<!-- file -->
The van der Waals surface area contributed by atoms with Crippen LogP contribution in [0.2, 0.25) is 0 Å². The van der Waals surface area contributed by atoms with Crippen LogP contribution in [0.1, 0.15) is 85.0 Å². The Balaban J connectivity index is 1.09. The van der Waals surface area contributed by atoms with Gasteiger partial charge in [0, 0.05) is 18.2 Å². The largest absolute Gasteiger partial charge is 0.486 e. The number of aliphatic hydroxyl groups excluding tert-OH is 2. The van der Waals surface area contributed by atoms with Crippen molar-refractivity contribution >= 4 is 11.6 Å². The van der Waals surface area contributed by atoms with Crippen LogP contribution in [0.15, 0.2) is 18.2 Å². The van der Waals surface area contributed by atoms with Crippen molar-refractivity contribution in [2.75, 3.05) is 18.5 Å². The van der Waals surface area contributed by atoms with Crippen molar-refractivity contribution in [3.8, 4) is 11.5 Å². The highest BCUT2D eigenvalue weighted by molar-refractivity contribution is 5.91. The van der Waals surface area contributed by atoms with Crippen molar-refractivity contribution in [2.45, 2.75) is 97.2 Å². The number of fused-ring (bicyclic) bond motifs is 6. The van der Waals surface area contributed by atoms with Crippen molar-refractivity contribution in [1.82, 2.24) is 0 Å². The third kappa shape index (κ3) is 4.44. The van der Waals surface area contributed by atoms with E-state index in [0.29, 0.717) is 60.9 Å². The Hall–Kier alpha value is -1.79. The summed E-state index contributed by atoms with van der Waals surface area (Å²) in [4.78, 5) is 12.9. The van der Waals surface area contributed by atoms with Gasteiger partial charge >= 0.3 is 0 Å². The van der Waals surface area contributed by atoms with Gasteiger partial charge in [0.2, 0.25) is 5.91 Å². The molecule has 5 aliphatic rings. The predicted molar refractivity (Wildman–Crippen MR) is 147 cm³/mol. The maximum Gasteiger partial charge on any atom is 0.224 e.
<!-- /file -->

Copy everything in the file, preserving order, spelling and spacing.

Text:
The van der Waals surface area contributed by atoms with Crippen LogP contribution in [0.2, 0.25) is 0 Å². The van der Waals surface area contributed by atoms with Crippen LogP contribution in [0.1, 0.15) is 85.0 Å². The Balaban J connectivity index is 1.09. The van der Waals surface area contributed by atoms with Gasteiger partial charge in [0, 0.05) is 18.2 Å². The largest absolute Gasteiger partial charge is 0.486 e. The number of aliphatic hydroxyl groups excluding tert-OH is 2. The van der Waals surface area contributed by atoms with Crippen molar-refractivity contribution >= 4 is 11.6 Å². The van der Waals surface area contributed by atoms with Crippen LogP contribution in [0.15, 0.2) is 18.2 Å². The van der Waals surface area contributed by atoms with Crippen molar-refractivity contribution in [2.75, 3.05) is 18.5 Å². The van der Waals surface area contributed by atoms with Crippen molar-refractivity contribution in [3.8, 4) is 11.5 Å². The highest BCUT2D eigenvalue weighted by molar-refractivity contribution is 5.91. The van der Waals surface area contributed by atoms with Crippen molar-refractivity contribution in [2.45, 2.75) is 97.2 Å². The number of fused-ring (bicyclic) bond motifs is 6. The van der Waals surface area contributed by atoms with Crippen molar-refractivity contribution in [1.82, 2.24) is 0 Å². The third kappa shape index (κ3) is 4.44. The van der Waals surface area contributed by atoms with E-state index in [0.29, 0.717) is 60.9 Å². The Hall–Kier alpha value is -1.79. The summed E-state index contributed by atoms with van der Waals surface area (Å²) in [4.78, 5) is 12.9. The van der Waals surface area contributed by atoms with Gasteiger partial charge >= 0.3 is 0 Å². The van der Waals surface area contributed by atoms with Gasteiger partial charge in [0.2, 0.25) is 5.91 Å². The molecule has 5 aliphatic rings. The predicted molar refractivity (Wildman–Crippen MR) is 147 cm³/mol. The maximum Gasteiger partial charge on any atom is 0.224 e.